Non-Pathogenic Supplements La Crosse WI

Probiotic, prebiotic; good bugs, bad bugs. Every time we turn around, another study champions the benefits of these gut-friendly supplements. But what are they? What do they do? Why should we take them?

Gundersen Lutheran - Tomah Clinic
(608) 372-4111
1330 North Superior Avenue
Tomah, WI
Services
Stress Management, Nutrition, Mind/Body Medicine, Herbal Medicine, Guided Imagery, Family Practice
Membership Organizations
American Holistic Medical Association

Data Provided by:
Total Health Nutrition Center
(262) 251-8543
N81 W15062 Appleton Ave.
Menomonee Falls, WI
Specialty
Hair Analysis, Herbology, Massage Therapy, Naturopathy, Nutrition, Wellness Centers

Watertown Regional Medical Center, Inc
(920) 262-4784
125 Hospital Dr
Watertown, WI
 
Calumet Avenue Chiropractic
(920) 682-6680
3713 Calumet Avenue
Manitowoc, WI
 
Vaishali Zala
(262) 338-1123
205 Valley Ave
West Bend, WI
Services
Diabetes Education, Nutrition Counseling, Weight Management, Diet Plan, Sports Nutrition, First Consultation, Weight Loss
Hours
Sunday:Closed
Monday:9:00 AM - 5:00 PM
Tuesday:9:00 AM - 5:00 PM
Wednesday:9:00 AM - 5:00 PM
Thursday:9:00 AM - 5:00 PM
Friday:9:00 AM - 5:00 PM
Saturday:Closed

Midwest College of Oriental Medicine
(262) 898-1898
1925 Washington Ave.
Racine, WI
Specialty
Acupressure, Acupuncture, Herbology, Integrative Medicine, Magnetic Therapy, Massage Therapy, MicroCurrent Therapy, Nutrition, Qi Gong, Tai Chi, Traditional Chinese Medicine, Tui Na
Associated Hospitals
Walk-in Clinic

Janet Yearton, DN, CNC
(815) 943-5963
Healthy Choices and Natural Therapies
Lake Geneva, WI
Specialty
Acupressure, Aromatherapy, Blood Chemistry Analysis, Chelation Therapy, Color Therapy, Energy Healing, Flower Essences, Herbology, Homeopathy, Kinesiology, Naturopathy, Nutrition, Reams Testing, Reflexology, Reiki, Wellness Centers
Associated Hospitals
Herb Garden Wellness Center

Mykel Alekzanderh, RM, CPT,CPC,CWC,CRP,CPH
(262) 643-6169
125 E. State St.
Burlington, WI
Specialty
Acupressure, Distance Healing, Energy Healing, Life Coaching, Meditation, Neuro-Linguistic Programming, Nutrition, Physical / Exercise Therapy, Pranic Healing, Qi Gong, Reflexology, Reiki, Remote Healing, Shiatsu, Tai Chi
Associated Hospitals
HigherHealth Healing and Wellness

Jenny Craig
(608) 829-1700
W Side Location
Middleton, WI
Alternate Phone Number
(608) 829-1700
Services
Weight Loss, Diet Plans

Jenny Craig
(920) 405-1075
2769 S Oneida St
Green Bay, WI
Alternate Phone Number
(920) 405-1075
Services
Weight Loss, Diet Plans

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Primer on Probiotics

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By Nora Simmons

Probiotic, prebiotic; good bugs, bad bugs. Every time we turn around, another study champions the benefits of these gut-friendly supplements. But what are they? What do they do? Why should we take them? We asked Angelica S. Vrablic, PhD, a leading expert in nutrition research and a probiotic guru, to give us the lowdown. Here’s what we learned:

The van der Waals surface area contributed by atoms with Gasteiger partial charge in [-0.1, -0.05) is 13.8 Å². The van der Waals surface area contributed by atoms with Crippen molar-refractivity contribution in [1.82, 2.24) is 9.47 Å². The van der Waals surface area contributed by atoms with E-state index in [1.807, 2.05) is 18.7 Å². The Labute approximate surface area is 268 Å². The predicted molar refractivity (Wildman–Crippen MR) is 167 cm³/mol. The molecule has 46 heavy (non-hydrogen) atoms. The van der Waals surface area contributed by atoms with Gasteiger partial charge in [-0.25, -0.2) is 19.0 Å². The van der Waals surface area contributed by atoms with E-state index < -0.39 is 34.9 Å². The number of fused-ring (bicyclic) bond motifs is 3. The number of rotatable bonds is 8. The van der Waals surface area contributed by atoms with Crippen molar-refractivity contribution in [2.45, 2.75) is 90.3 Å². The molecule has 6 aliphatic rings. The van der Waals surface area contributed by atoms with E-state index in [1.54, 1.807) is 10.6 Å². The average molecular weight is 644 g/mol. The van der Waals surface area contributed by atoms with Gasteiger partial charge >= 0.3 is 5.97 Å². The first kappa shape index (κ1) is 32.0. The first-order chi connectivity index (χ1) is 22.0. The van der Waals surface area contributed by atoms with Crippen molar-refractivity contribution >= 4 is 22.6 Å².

1. Probiotics are non-pathogenic (not capable of causing harm) bacteria that naturally live in our gut.
2. Probiotics help keep our intestines healthy and our digestive and urinary tracts running smoothly. These immunity boosters keep infection-causing bacteria (think salmonella and ulcer-inducing H. pylori) from thriving in our intestinal tracts by crowding them out and producing proteins that kill them.
3. The body doesn’t make probiotics on its own; we have to supply them, either by eating fermented food or taking supplements. Back in the good ol’ days, when Grandma pickled her garden-grown cucumbers, fermented the cabbage patch into sauerkraut, and cultured her own yogurt, our diets supplied all the healthy flora we needed. But now almost all fermented foods (even those found in natural grocery stores) contain added sugars and have undergone pasteurization, which kills the good bacteria along with the bad. “If you can find unpasteurized fermented foods (kimchi, pickles, and sauerkraut), buy pasteurized yogurt to which the probiotics have been added back, and eat plenty of prebiotics, you don’t need to supplement,” says Vrablic. But if you’re like most of us—and be honest—you need to supplement.
4. And you should. Every day. Especially after you’ve taken antibiotics. “Antibiotics kill bacteria, and because probiotics are bacterial cultures, they can’t survive. Your gut will desperately need to recolonize its healthy flora,” says Vrablic. “But wait until you finish your antibiotics before starting your probiotic supplements.” As long as you’re not on antibiotics currently, you can take probiotics at any time of the day, with or without food. And they’re totally safe; even a first-time probiotic user can confidently take the recommended dose every day.
5. So what is a prebiotic? Simply put, a prebiotic is food—a complex carb (fiber)—for your probiotic bacteria. For example, Lactobacillus acidophilus feed on the lactose from milk; they then produce lactic acid and thus yogurt. Common prebiotics include inulin (carb from chicory), pectin fiber (from citrus fruit), and almonds. Many probiotic supplements will contain a prebiotic formula too.
6. You can find formulas that specifically target different digestive issues: Lactobacillus acidophilus for gassy stomachs and lactose intolerance; bifidobacteria for intestinal problems and deeper digestive issues; or Lactobacillus rhamnosus for general gut and immune support. But Vrablic recommends finding a good all-around daily supplement that includes several strains so that you cover all your bases.
7. When you choose a supplement, rem...

Author: Nora Simmons

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